Problems often arise in relationships where boundaries do not exist. When partners struggle to set proper boundaries resentment, anger, and feeling taken advantage of often arise, leading partners to blame one another for such feelings. While one partner may have acted in a hurtful manner, we are each personally responsible for setting our own boundaries, which then help us decide what we will and will not tolerate from our partner.
When there is a lack of healthy boundaries in relationships, choices are often made out of guilt, fear, or obligation. For example, saying “yes” and agreeing to something out of guilt or fear, when you really wanted to say “no”. Such exchanges only lead to further resentment. By not sharing our true thoughts, we disempower ourselves and quiet our voices. While the act of setting boundaries can be difficult, learning to do so can be an empowering experience, allowing us to regain our voice in the process.
When talking with clients about creating boundaries, one of the biggest barriers is not a lack of desire for boundaries, but rather confusion over how to create them. It is helpful to consider the following when establishing healthy boundaries:
- Always communicate calmly and respectfully.
- Ask for what you need/want without demanding or trying to control your partner.
- Identify and share your non-negotiables in a clear and calm manner.
- Share what consequences will occur if your boundary is crossed.
- Be ready and willing to enforce those consequences if needed.
(This is the most difficult and yet most crucial part of setting boundaries. Follow through is what turns an empty threat into a boundary. Follow through also strengthens our voice.)
To ensure your boundaries are in fact healthy boundaries, they must fit all the following:
- The boundary keeps me safe
- I must be willing and able to uphold each boundary
- I have 100% control over the boundary
(Example: If you ____________ I will make you move out. I cannot 100% control whether or not he or she moves out, which means this is not a boundary.)
- The boundary can be kept even if the other person disagrees (they likely will!)
(Example: If you ___________ I will leave and spend the night with a friend.)
Boundaries are so important, and yet can be so difficult to set. That being said, here are some helpful pointers to keep in mind:
Setting boundaries will hurt. It may even increase the pain.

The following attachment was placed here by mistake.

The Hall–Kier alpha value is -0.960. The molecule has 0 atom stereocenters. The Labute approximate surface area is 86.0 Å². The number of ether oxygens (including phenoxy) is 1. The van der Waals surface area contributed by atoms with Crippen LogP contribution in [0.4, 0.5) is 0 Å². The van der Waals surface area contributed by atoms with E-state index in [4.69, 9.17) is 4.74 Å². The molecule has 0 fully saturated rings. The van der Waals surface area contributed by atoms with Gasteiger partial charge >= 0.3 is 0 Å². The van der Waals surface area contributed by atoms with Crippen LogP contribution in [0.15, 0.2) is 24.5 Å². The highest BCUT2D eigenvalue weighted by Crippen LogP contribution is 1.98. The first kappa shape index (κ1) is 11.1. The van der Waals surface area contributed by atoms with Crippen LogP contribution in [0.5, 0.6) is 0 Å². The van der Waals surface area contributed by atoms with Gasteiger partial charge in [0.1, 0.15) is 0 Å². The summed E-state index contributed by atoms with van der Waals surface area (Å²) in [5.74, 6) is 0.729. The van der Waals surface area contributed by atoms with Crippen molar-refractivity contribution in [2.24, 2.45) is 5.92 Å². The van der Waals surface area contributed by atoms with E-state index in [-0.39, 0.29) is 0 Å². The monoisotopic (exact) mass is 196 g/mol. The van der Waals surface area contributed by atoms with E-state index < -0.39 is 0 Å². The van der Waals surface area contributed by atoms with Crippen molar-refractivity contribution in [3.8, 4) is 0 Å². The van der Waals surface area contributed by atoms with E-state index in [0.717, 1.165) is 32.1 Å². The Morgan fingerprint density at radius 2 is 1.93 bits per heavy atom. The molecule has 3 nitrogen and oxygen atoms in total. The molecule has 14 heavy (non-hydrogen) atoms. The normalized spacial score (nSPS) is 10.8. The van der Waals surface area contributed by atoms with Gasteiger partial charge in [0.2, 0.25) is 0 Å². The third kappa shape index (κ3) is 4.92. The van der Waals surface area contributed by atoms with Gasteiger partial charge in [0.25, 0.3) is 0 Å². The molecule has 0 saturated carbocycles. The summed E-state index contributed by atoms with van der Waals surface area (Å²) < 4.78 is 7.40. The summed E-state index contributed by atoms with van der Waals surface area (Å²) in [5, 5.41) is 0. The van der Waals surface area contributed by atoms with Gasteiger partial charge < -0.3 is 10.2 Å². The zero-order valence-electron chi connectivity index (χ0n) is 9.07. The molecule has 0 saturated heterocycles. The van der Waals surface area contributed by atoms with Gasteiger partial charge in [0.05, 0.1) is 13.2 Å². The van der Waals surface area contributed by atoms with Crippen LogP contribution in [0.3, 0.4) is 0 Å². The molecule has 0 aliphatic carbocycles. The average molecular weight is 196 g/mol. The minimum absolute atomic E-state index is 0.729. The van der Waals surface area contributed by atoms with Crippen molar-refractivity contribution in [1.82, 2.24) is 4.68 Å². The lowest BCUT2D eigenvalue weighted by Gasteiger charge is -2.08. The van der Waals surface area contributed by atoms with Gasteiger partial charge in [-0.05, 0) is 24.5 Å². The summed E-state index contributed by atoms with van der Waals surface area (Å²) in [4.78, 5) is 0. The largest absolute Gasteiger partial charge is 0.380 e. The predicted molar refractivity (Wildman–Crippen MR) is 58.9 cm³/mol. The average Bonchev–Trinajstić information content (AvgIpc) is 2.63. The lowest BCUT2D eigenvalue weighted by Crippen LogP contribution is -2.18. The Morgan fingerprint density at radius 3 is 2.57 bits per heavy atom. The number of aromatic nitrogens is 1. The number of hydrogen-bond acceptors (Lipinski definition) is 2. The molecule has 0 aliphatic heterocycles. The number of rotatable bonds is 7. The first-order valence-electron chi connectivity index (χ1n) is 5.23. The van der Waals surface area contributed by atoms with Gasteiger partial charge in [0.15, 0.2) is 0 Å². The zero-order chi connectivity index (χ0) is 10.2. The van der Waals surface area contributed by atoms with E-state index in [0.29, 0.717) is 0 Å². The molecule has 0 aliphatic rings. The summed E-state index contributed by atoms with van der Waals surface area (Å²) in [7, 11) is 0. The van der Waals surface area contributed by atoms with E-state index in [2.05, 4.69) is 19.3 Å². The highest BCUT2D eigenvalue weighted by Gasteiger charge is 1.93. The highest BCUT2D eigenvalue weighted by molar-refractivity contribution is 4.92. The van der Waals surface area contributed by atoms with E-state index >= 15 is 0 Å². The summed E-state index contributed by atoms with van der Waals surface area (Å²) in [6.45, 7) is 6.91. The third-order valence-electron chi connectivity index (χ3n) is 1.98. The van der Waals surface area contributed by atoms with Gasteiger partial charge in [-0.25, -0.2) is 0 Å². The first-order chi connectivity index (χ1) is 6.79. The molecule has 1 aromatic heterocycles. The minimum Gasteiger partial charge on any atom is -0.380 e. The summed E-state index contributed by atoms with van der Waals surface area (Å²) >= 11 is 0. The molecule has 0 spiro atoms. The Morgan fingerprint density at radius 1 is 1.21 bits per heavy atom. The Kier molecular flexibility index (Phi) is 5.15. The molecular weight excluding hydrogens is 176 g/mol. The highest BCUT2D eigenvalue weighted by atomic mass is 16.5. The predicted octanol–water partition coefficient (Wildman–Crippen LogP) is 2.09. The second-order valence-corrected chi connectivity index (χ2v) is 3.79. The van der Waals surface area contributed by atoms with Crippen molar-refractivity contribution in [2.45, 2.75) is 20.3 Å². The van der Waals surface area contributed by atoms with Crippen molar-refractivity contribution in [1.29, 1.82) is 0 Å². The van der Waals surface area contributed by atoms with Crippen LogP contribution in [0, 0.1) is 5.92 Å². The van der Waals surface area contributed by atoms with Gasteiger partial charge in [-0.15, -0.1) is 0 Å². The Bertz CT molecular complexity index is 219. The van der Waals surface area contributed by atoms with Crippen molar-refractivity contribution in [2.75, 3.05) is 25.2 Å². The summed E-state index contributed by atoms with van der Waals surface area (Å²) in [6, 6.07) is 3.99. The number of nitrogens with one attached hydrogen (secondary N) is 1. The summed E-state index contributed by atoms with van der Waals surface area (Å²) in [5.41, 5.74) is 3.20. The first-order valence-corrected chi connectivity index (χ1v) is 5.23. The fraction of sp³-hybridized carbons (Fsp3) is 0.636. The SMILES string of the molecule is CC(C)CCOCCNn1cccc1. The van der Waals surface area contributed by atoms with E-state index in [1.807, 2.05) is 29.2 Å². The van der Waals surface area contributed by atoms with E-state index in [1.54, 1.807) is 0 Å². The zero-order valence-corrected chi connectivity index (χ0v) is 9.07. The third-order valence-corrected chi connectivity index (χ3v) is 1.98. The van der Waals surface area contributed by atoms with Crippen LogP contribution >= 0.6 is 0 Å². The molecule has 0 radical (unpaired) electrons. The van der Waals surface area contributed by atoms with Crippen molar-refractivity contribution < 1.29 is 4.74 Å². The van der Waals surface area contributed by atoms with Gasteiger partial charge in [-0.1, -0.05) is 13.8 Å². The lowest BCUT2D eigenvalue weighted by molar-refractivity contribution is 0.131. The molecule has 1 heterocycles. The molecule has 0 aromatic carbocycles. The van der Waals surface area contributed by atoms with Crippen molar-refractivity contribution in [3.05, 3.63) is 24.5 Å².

When boundaries are first implemented in a relationship where boundaries have never existed, the receiving partner will more than likely not tolerate the change and react negatively. That person’s behavior will often get worse before it gets better. Be careful not to get sucked back into an unhealthy pattern due to their resistance. Stay persistent and stay strong!
We give up the right to complain about the other person’s behavior or lack of response.
When we set a boundary, complaining when the other person does not comply is not productive. Instead, if our partner does not respect a boundary, our job is simply to continue to show up for ourselves using good self-care and grieving any loss associated with our partner's lack of awareness. Remember, you can only control you!
Boundaries alone won’t make things right.
This may be the toughest reality of them all! Our goal in setting boundaries cannot be to change the other person. Rather, our goal should be to grow personally while disentangling ourselves from unhealthy patterns.
Boundaries lead to more satisfying relationships. When we understand our limits and how to maintain them, we feel more open and free to give of ourselves to others without feeling taken advantage of or walked all over. Setting healthy boundaries can be the most compassionate thing we do for both ourselves and others.
~ Written by Emily Dressner, MA, AMFT and the BIM Team
Want to learn more or be encouraged in setting boundaries in your marriage and relationships?
Contact our office for information about joining one of our therapy groups designed just for this purpose.